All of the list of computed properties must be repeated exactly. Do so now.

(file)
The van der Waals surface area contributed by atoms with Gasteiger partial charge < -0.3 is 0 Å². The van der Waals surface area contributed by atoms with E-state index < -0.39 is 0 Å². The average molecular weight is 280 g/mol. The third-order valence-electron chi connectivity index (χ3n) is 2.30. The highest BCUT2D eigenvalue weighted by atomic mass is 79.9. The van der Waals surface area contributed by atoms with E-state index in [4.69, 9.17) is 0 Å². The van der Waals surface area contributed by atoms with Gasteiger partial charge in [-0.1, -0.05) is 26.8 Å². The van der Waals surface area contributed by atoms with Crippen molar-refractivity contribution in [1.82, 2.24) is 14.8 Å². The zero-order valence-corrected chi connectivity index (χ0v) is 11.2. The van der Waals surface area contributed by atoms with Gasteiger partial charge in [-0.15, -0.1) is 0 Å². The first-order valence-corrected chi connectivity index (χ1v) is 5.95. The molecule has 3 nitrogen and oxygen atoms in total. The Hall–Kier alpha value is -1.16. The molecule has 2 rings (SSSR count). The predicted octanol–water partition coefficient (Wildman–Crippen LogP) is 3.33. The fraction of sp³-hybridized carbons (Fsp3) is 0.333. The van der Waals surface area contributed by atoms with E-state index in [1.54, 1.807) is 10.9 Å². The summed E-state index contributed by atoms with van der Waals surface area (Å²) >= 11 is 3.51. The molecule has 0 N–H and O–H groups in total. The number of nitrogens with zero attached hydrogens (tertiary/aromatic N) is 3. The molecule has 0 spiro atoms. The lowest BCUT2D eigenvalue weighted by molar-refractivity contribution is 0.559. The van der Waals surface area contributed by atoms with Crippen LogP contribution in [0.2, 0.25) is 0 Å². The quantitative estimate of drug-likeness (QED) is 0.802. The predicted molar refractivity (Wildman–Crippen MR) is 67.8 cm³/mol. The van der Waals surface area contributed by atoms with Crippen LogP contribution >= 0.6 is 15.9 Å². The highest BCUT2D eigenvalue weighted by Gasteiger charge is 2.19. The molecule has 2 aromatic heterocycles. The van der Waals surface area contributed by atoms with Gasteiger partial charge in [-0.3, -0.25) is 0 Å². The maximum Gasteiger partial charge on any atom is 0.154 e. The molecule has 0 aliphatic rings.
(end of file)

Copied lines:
The van der Waals surface area contributed by atoms with Gasteiger partial charge < -0.3 is 0 Å². The van der Waals surface area contributed by atoms with E-state index < -0.39 is 0 Å². The average molecular weight is 280 g/mol. The third-order valence-electron chi connectivity index (χ3n) is 2.30. The highest BCUT2D eigenvalue weighted by atomic mass is 79.9. The van der Waals surface area contributed by atoms with E-state index in [4.69, 9.17) is 0 Å². The van der Waals surface area contributed by atoms with Gasteiger partial charge in [-0.1, -0.05) is 26.8 Å². The van der Waals surface area contributed by atoms with Crippen molar-refractivity contribution in [1.82, 2.24) is 14.8 Å². The zero-order valence-corrected chi connectivity index (χ0v) is 11.2. The van der Waals surface area contributed by atoms with Gasteiger partial charge in [-0.15, -0.1) is 0 Å². The first-order valence-corrected chi connectivity index (χ1v) is 5.95. The molecule has 3 nitrogen and oxygen atoms in total. The Hall–Kier alpha value is -1.16. The molecule has 2 rings (SSSR count). The predicted octanol–water partition coefficient (Wildman–Crippen LogP) is 3.33. The fraction of sp³-hybridized carbons (Fsp3) is 0.333. The van der Waals surface area contributed by atoms with E-state index in [1.54, 1.807) is 10.9 Å². The summed E-state index contributed by atoms with van der Waals surface area (Å²) >= 11 is 3.51. The molecule has 0 N–H and O–H groups in total. The number of nitrogens with zero attached hydrogens (tertiary/aromatic N) is 3. The molecule has 0 spiro atoms. The lowest BCUT2D eigenvalue weighted by molar-refractivity contribution is 0.559. The van der Waals surface area contributed by atoms with Crippen LogP contribution in [0.2, 0.25) is 0 Å². The quantitative estimate of drug-likeness (QED) is 0.802. The predicted molar refractivity (Wildman–Crippen MR) is 67.8 cm³/mol. The van der Waals surface area contributed by atoms with Crippen LogP contribution >= 0.6 is 15.9 Å². The highest BCUT2D eigenvalue weighted by Gasteiger charge is 2.19. The molecule has 2 aromatic heterocycles. The van der Waals surface area contributed by atoms with Gasteiger partial charge in [-0.3, -0.25) is 0 Å². The maximum Gasteiger partial charge on any atom is 0.154 e. The molecule has 0 aliphatic rings.